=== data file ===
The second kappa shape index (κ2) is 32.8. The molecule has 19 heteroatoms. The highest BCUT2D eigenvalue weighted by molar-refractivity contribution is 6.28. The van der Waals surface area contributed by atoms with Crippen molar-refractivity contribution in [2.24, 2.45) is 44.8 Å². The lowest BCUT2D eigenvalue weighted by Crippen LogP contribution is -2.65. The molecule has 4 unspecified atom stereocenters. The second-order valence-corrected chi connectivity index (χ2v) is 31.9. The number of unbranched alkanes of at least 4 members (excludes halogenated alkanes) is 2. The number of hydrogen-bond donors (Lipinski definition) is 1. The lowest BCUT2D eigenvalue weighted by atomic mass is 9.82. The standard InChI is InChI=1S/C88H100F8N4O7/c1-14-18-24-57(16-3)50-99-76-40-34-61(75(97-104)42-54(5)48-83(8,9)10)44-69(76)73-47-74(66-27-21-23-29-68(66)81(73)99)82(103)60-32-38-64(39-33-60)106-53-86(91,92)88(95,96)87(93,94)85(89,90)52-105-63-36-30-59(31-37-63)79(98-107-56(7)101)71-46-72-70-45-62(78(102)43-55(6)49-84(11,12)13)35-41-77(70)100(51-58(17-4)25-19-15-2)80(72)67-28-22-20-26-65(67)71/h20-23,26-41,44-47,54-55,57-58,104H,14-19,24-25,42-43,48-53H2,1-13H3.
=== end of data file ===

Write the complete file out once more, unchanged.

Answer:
The second kappa shape index (κ2) is 32.8. The molecule has 19 heteroatoms. The highest BCUT2D eigenvalue weighted by molar-refractivity contribution is 6.28. The van der Waals surface area contributed by atoms with Crippen molar-refractivity contribution in [2.24, 2.45) is 44.8 Å². The lowest BCUT2D eigenvalue weighted by Crippen LogP contribution is -2.65. The molecule has 4 unspecified atom stereocenters. The second-order valence-corrected chi connectivity index (χ2v) is 31.9. The number of unbranched alkanes of at least 4 members (excludes halogenated alkanes) is 2. The number of hydrogen-bond donors (Lipinski definition) is 1. The lowest BCUT2D eigenvalue weighted by atomic mass is 9.82. The standard InChI is InChI=1S/C88H100F8N4O7/c1-14-18-24-57(16-3)50-99-76-40-34-61(75(97-104)42-54(5)48-83(8,9)10)44-69(76)73-47-74(66-27-21-23-29-68(66)81(73)99)82(103)60-32-38-64(39-33-60)106-53-86(91,92)88(95,96)87(93,94)85(89,90)52-105-63-36-30-59(31-37-63)79(98-107-56(7)101)71-46-72-70-45-62(78(102)43-55(6)49-84(11,12)13)35-41-77(70)100(51-58(17-4)25-19-15-2)80(72)67-28-22-20-26-65(67)71/h20-23,26-41,44-47,54-55,57-58,104H,14-19,24-25,42-43,48-53H2,1-13H3.